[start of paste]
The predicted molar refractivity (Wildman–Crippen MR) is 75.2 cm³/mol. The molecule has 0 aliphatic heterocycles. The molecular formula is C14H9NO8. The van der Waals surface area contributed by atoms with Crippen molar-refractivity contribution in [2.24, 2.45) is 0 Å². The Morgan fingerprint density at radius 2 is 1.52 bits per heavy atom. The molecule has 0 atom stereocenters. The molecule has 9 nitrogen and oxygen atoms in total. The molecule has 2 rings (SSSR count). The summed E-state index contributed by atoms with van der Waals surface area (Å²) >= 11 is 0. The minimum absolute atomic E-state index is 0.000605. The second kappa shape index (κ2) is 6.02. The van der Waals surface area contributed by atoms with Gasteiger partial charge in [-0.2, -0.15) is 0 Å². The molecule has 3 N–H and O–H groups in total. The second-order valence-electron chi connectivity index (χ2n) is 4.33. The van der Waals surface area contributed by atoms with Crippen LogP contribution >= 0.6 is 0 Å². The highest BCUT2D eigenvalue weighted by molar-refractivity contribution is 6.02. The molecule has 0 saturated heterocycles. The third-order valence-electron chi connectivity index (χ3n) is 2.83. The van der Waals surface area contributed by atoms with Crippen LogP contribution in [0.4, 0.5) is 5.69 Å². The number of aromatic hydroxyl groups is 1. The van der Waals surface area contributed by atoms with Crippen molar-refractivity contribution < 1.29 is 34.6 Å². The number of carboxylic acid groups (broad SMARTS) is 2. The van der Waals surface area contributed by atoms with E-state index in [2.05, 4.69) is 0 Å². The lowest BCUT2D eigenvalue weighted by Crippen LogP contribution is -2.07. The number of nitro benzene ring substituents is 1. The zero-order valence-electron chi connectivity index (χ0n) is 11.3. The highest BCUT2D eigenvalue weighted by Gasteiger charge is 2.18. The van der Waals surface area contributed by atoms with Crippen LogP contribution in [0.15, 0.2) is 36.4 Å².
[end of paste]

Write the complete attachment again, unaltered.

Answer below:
The predicted molar refractivity (Wildman–Crippen MR) is 75.2 cm³/mol. The molecule has 0 aliphatic heterocycles. The molecular formula is C14H9NO8. The van der Waals surface area contributed by atoms with Crippen molar-refractivity contribution in [2.24, 2.45) is 0 Å². The Morgan fingerprint density at radius 2 is 1.52 bits per heavy atom. The molecule has 0 atom stereocenters. The molecule has 9 nitrogen and oxygen atoms in total. The molecule has 2 rings (SSSR count). The summed E-state index contributed by atoms with van der Waals surface area (Å²) >= 11 is 0. The minimum absolute atomic E-state index is 0.000605. The second kappa shape index (κ2) is 6.02. The van der Waals surface area contributed by atoms with Gasteiger partial charge in [-0.2, -0.15) is 0 Å². The molecule has 3 N–H and O–H groups in total. The second-order valence-electron chi connectivity index (χ2n) is 4.33. The van der Waals surface area contributed by atoms with Crippen LogP contribution >= 0.6 is 0 Å². The highest BCUT2D eigenvalue weighted by molar-refractivity contribution is 6.02. The molecule has 0 saturated heterocycles. The third-order valence-electron chi connectivity index (χ3n) is 2.83. The van der Waals surface area contributed by atoms with Crippen LogP contribution in [0.4, 0.5) is 5.69 Å². The number of aromatic hydroxyl groups is 1. The van der Waals surface area contributed by atoms with Crippen molar-refractivity contribution < 1.29 is 34.6 Å². The number of carboxylic acid groups (broad SMARTS) is 2. The van der Waals surface area contributed by atoms with E-state index in [2.05, 4.69) is 0 Å². The lowest BCUT2D eigenvalue weighted by Crippen LogP contribution is -2.07. The number of nitro benzene ring substituents is 1. The zero-order valence-electron chi connectivity index (χ0n) is 11.3. The highest BCUT2D eigenvalue weighted by Gasteiger charge is 2.18. The van der Waals surface area contributed by atoms with Crippen LogP contribution in [0.15, 0.2) is 36.4 Å².